Turtuk is located at a much more comfortable height than the rest of Ladakh, most of which is a cold desert plateau. Turtuk is instead a little green oasis unlike rest of the region. The tedious journey to reach here becomes rewarding upon seeing the picture postcard beauty of Turtuk. Its green all around with numerous glacial streams gushing down to meet Shyok river. It might at some points remind you the beauty of Pahalgam in Kashmir.

beauty all around in Turtuk

Famous for its apricots, tomatoes and walnuts, Turtuk is divided into two parts – Youl and Pharol, separated by a hump-shaped bridge. Phudinichu, a nourishing stew made with region’s famed apricots, is the local food. Electricity runs only for a few hours a day while cell phone reception is limited to BSNL. People are fair and rosy-cheeked with aquiline features and claim to be Aryans having Central Asian and Tibetan roots. Locals are very friendly and hospitable.

What to do? How to reach?

There are a few places to see around Turtuk which reflect the collective heritage of this place. There are some natural wonders as well such as natural freezers (used mostly to preserve food items like cheese), a water mill and a waterfall. There is a historic polo ground. Yes, the younger generation loves its Polo too much, they even get horses from Zanskar for this. There are ruins of Brokpa’s fort, Balti Heritage house & museum and royal house and museum belonging to the Yagbo dynasty clan. You can also see the historic mosque and a Buddhist monastery.

a ‘tourist’ map of Turtuk at Friend’s cafe

Also read: September fun in Leh with Ladakh festival!

Taxis or private vehicles are the only means to reach Turtuk from Leh. It may take anything between seven to ten hours to reach Turtuk from Leh. It all depends on weather as well as road conditions. Most crucial in this respect is the time taken on both sides of Khardungla pass. The Jammu and Kashmir State Road Transport Corporation (JKSRTC) runs a weekly bus service from Turtuk to Leh. A daily bus runs until Diskit, which is 90 km away and is the main town of Diskit tehsil. While there is a primary health centre and a school in Turtuk, the closest hospital and college are in Leh. There are more than 10 guest houses in Turtuk now. As of now the number of tourists coming here is not that thick. Hence staying is not of a problem. You can also look for a stay with some family to know them closer.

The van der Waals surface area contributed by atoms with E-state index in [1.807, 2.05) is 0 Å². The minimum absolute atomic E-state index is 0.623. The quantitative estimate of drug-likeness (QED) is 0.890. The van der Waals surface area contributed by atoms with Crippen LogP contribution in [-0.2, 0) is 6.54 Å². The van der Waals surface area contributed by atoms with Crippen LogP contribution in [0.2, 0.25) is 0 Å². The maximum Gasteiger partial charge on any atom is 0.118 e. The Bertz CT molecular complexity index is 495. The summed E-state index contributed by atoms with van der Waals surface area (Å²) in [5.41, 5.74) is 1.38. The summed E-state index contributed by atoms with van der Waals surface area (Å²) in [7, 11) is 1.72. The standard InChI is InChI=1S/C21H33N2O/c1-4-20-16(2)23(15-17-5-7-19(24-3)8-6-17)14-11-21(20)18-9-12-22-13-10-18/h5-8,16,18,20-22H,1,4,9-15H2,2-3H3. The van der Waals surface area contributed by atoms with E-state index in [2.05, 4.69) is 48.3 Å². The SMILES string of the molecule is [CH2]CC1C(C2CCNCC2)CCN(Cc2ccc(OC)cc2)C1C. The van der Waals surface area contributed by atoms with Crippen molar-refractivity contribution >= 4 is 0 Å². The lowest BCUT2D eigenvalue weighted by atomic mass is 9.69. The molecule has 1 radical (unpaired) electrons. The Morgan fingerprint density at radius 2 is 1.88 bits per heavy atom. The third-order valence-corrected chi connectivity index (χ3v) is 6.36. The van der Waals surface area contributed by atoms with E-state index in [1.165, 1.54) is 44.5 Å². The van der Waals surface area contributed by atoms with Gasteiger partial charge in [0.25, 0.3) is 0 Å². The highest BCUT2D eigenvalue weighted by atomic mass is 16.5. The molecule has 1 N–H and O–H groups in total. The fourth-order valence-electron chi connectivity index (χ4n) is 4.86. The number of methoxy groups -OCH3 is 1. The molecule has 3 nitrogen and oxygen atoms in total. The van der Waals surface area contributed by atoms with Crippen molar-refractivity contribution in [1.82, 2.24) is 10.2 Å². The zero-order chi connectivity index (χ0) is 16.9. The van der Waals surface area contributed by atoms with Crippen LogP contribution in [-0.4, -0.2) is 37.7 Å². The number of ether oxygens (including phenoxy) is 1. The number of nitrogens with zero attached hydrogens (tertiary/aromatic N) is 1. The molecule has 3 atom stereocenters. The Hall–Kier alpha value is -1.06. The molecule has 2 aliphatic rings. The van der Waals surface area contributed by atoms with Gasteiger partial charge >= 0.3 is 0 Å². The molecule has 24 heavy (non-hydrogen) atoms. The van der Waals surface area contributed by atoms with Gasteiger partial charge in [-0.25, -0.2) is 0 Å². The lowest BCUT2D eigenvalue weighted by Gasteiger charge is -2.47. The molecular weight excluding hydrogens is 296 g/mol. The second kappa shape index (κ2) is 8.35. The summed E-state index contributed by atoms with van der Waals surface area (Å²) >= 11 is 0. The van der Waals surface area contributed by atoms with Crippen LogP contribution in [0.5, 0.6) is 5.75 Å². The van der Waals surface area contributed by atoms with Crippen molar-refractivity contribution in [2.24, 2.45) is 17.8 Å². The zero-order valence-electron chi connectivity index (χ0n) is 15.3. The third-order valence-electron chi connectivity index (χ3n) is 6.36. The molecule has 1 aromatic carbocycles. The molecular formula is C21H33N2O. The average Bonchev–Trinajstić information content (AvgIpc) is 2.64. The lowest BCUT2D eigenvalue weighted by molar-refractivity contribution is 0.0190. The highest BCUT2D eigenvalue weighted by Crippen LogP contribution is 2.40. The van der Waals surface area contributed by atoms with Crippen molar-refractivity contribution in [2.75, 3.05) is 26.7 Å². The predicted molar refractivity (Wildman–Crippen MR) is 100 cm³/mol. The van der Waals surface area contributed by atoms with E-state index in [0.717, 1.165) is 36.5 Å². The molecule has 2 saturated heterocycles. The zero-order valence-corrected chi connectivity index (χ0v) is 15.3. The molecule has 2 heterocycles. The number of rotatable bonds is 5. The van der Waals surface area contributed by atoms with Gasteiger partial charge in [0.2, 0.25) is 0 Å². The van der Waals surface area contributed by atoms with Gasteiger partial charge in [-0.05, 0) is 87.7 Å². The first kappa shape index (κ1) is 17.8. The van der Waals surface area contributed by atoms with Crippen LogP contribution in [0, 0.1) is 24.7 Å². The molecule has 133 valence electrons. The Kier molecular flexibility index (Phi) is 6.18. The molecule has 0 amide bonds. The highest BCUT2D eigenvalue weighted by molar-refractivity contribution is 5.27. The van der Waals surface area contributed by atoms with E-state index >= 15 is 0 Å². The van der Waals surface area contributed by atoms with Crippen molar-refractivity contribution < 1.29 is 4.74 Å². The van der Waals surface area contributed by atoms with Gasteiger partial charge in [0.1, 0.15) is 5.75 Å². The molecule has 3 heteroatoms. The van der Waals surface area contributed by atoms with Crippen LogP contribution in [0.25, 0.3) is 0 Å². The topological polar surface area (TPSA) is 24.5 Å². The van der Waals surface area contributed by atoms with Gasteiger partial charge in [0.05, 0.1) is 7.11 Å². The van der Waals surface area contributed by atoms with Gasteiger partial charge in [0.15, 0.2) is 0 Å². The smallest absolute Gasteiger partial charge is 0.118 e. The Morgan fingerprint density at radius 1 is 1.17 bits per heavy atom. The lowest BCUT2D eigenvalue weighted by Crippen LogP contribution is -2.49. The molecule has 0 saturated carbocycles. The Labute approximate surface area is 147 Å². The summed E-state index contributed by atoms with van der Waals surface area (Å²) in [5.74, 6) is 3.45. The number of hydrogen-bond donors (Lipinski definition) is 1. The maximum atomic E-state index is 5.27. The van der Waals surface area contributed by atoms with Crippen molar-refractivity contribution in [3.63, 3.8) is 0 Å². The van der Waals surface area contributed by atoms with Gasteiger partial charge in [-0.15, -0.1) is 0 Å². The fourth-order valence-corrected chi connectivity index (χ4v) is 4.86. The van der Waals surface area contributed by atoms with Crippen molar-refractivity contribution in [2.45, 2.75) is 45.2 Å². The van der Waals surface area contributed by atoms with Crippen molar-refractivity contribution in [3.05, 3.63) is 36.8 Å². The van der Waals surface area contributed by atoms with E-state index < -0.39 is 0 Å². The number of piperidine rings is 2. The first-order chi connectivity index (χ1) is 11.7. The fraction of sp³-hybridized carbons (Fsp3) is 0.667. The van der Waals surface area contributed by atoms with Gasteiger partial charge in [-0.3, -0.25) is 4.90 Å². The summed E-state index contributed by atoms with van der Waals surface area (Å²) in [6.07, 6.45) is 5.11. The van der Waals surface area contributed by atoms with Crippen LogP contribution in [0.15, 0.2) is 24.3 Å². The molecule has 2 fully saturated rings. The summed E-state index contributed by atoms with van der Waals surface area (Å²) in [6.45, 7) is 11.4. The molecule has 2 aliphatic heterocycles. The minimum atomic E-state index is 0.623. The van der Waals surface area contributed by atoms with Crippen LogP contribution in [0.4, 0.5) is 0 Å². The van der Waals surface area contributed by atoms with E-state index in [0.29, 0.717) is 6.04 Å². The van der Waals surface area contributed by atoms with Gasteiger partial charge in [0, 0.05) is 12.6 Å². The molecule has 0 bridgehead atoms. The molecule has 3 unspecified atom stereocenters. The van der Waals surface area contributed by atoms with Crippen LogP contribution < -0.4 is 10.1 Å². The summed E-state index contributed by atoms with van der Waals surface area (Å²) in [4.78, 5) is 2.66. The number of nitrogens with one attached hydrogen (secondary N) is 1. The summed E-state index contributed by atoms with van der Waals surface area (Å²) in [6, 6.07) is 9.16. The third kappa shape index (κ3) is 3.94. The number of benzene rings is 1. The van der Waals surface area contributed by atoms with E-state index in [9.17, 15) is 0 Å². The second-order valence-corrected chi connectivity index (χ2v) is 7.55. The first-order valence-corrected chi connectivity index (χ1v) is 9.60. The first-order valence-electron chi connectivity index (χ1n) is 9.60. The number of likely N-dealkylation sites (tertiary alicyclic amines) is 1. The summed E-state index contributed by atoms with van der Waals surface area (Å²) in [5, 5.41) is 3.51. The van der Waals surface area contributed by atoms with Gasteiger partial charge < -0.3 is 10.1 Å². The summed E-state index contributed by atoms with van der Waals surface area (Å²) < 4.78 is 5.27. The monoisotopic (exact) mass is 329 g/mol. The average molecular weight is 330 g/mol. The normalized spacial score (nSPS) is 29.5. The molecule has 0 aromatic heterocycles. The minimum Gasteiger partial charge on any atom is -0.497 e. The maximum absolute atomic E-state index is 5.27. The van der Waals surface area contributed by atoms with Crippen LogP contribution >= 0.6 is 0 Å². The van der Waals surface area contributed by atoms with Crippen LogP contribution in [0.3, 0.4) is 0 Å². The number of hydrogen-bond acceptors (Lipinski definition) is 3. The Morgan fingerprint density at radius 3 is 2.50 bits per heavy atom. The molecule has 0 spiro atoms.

driving along the Shyok river towards Turtuk

Balti Bulbul

Turtuk region has over 75 percent literacy rate. Don’t get surprised! Locals are very keen to get their kids to school. Ahmad Shah, a resident of Bogdang village, 25 km from LoC encouraged his daughter, Fatima Balti to take singing as a profession. She is said to be the first female Balti singer from this side and her Balti songs have become viral on social media after a fan put them on YouTube. Even a Pakistani newspaper carried a news story on Fatima referring to her as Balti Bulbul (see one of her recent videos on YouTube below). 

Have you ever been to Turtuk? Share your experiences with us in the comments section below.

Also read: Khardungla might have lost the height but not the sheen!

Welcoming roads to a distant land!

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A day searching birds- rare and beautiful

DSC_4698Bird lovers across India including Delhi spent the entire day on Sunday, 16th February trailing birds in different bird-rich locations. As part of the Big Bird Day 2014, 384 birder teams-comprising about 3,000 to 5,000 people-documented the diversity of bird species. In the capital, 27 teams participated. They covered Sultanpur Bird Sanctuary, Okhla Bird Sanctuary, Asola Wildlife Sanctuary, Yamuna Biodiversity Park, Aravalli Biodiversity Park and other sites.